This week is direct support professionals week. I have received PCA services through Medicaid since I was around eight years old. My PCAs help me with activities of daily living, including showering, toileting, and dressing.
Being a PCA is sometimes a difficult job. Sometimes my PCA has to help me when I have an incontinence episode or feel nauseous. My PCA also allows me to go grocery shopping, to the movie theater, and out to eat at restaurants.
My PCA allowed me to move into my own apartment in 2020. Moving out is a milestone for most young adults. I knew I wanted to move out, but I didn’t know if it would be possible. I didn’t want to end up living in a facility. As a disabled person, I am proud to live in my own apartment.
Hiring PCAs has been one of the most challenging things for me to manage since becoming an adult. There is a nationwide shortage of support professionals for the disabled and the elderly. New York has one of the most serious shortages of home health aides in the country.
According to the Bureau of Labor Statistics, PCAs and other home healthcare workers in the United States are only paid $13.02 per hour. According to the New York Times, home care workers in six states earn an average of $11 per hour, and one in every five of them lives below the federal poverty line. Low wages can make it challenging to find staff. Sometimes, people can make more money working at a fast food restaurant. Direct support professionals are some of the most hardworking, dedicated people I’ve ever met.
Direct support professionals are vital in the lives of people like me. Without support, I could end up being institutionalized. I wouldn’t be able to make my own decisions. My independence means everything to me.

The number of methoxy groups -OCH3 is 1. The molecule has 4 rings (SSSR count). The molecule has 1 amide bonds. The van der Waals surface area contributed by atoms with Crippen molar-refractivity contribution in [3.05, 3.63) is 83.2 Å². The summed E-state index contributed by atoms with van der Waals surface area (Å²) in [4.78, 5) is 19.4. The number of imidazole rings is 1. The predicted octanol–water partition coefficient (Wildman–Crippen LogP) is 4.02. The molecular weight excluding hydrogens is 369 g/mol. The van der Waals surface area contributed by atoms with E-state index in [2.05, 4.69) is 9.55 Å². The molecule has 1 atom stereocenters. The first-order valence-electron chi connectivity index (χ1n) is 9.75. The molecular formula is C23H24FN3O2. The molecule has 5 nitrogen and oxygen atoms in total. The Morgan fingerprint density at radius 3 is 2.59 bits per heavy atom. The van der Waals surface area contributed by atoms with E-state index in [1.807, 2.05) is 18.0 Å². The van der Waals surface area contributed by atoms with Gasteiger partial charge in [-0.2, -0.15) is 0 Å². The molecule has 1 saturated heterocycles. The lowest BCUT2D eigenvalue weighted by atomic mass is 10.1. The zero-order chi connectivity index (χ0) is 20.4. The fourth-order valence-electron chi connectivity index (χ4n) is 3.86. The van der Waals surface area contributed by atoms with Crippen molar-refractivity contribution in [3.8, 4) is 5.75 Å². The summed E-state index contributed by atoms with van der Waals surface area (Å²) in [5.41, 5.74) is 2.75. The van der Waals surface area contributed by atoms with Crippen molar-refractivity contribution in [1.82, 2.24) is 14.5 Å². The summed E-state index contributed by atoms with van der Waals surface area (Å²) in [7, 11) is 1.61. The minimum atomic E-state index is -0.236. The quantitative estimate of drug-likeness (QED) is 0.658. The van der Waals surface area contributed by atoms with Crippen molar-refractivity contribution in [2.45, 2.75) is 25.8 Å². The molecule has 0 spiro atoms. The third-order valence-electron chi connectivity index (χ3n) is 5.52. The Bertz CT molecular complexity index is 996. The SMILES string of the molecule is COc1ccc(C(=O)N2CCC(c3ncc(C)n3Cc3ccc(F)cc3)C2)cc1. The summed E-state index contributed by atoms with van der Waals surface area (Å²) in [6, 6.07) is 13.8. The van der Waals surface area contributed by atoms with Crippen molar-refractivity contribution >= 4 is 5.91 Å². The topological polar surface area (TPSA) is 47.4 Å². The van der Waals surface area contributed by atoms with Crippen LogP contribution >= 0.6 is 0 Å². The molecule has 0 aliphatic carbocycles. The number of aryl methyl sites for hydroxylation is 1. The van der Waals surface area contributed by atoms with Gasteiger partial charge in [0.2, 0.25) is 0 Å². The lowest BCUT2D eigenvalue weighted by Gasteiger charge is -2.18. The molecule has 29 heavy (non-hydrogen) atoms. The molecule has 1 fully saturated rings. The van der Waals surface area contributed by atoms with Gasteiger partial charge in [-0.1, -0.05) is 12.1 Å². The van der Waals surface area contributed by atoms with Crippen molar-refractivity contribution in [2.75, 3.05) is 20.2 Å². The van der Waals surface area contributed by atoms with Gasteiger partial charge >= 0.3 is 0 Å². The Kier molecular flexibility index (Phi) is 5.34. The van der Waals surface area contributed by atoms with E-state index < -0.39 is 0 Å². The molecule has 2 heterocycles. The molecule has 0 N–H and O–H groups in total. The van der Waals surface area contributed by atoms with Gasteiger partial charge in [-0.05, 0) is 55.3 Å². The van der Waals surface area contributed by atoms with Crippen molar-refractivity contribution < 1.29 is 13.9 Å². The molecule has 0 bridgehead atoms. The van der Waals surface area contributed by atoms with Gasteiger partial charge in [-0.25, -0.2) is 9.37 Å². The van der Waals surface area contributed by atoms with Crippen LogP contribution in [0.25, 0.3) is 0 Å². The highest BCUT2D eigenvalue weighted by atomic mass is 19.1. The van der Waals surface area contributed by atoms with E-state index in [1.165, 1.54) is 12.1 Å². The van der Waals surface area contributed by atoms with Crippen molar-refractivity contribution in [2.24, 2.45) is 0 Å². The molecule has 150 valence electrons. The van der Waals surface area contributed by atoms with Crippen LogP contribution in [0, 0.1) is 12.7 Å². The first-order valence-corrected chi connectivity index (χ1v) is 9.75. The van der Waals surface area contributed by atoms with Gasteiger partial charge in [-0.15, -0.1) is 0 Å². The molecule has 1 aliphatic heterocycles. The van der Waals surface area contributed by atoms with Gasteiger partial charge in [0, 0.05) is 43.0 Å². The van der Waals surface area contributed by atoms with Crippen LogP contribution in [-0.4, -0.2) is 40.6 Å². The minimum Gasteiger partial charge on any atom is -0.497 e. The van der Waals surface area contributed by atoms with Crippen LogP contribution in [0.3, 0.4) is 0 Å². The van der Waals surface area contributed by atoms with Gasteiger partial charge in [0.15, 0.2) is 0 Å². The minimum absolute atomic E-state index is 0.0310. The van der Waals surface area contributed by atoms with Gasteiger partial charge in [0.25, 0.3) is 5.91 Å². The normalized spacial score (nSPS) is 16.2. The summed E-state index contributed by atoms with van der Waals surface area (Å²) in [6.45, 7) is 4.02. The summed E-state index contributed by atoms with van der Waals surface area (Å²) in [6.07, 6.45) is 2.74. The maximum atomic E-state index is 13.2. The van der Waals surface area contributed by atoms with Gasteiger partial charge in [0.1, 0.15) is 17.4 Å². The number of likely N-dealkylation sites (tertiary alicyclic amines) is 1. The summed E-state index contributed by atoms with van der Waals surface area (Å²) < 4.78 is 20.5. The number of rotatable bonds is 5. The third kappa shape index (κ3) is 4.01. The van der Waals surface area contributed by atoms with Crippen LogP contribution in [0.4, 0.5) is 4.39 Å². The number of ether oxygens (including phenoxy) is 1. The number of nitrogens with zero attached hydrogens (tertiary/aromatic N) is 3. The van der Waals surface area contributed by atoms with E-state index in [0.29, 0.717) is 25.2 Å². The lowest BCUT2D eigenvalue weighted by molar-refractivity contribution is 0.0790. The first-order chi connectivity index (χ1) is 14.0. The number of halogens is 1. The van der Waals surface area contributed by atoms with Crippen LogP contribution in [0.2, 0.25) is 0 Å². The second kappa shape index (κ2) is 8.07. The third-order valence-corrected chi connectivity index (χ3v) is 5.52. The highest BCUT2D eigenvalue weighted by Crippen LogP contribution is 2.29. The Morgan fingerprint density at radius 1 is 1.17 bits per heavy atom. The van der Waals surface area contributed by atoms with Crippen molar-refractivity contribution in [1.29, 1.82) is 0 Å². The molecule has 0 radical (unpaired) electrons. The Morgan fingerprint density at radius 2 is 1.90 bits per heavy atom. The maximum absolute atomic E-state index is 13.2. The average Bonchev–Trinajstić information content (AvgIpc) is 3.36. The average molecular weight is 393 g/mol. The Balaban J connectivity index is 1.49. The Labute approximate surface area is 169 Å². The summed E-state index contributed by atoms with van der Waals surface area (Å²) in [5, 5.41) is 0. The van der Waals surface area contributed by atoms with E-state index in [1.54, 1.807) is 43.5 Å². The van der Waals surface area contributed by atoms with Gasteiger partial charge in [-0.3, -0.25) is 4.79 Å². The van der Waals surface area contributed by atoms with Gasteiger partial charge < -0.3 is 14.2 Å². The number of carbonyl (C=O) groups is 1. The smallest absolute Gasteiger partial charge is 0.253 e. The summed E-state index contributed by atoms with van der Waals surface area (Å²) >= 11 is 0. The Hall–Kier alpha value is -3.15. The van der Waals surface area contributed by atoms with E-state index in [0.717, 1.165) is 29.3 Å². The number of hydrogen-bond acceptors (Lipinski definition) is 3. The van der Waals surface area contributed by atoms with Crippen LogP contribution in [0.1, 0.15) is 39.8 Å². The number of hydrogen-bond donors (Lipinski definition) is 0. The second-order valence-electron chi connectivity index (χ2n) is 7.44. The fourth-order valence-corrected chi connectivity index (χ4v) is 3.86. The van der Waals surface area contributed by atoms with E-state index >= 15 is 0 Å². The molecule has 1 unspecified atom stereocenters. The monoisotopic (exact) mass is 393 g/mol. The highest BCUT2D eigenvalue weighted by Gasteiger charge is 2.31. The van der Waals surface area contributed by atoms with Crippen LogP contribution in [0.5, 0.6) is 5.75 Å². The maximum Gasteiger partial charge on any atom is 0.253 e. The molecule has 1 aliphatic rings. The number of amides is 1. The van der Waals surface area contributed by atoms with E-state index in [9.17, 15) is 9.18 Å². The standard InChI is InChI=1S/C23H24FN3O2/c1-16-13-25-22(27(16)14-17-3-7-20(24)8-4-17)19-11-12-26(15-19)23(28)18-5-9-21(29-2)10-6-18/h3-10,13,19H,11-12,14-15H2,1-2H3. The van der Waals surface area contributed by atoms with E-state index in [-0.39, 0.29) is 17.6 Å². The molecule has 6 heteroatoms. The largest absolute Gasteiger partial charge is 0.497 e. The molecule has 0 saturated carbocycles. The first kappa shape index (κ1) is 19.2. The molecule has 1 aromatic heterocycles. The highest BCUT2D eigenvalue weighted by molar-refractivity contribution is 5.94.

Life would be different if I didn’t have my PCAs. My PCA assists me with using the restroom, getting dressed, and taking a shower. I’m able to live independently thanks to him. He takes me to the movies, the grocery store, restaurants, and the mall. Without PCAs and Medicaid, I would have little access to my community. Nobody should be required to live in a facility. We must address the shortage immediately since people’s lives are at stake.
Donovan, Liz, and Muriel Alarcón. “Long Hours, Low Pay, Loneliness and a Booming Industry.” The New York Times, The New York Times, 25 Sept. 2021, https://www.nytimes.com/2021/09/25/business/home-health-aides-industry.html.
“Home Health and Personal Care Aides : Occupational Outlook Handbook.” U.S. Bureau of Labor Statistics, U.S. Bureau of Labor Statistics, 8 Sept. 2021, https://www.bls.gov/ooh/healthcare/home-health-aides-and-personal-care-aides.htm.
McKay, Morgan. “NY Minimum Wage for Fast Food Workers Raised to $15 per Hour.” Spectrum News , Spectrum News , 1 July 2021, https://spectrumlocalnews.com/nys/central-ny/politics/2021/07/02/ny-fast-food-worker-minimum-wage-raised-to–15-per-hour.
Larsen, Carrie. “National Direct Support Professionals Week 2022.” Prader-Willi Association USA, Prader-Willi Association USA, 2 Sept. 2022, https://www.pwsausa.org/national-direct-support-professionals-week-2022/.
Taddeo, Sarah. “Caregiver Shortage: ‘No Pool of People to Pull from Now’.” Buffalo News, Buffalo News, 11 June 2022, https://buffalonews.com/business/local/caregiver-shortage-no-pool-of-people-to-pull-from-now/article_769c12ce-e754-11ec-a974-4f66fec59629.html.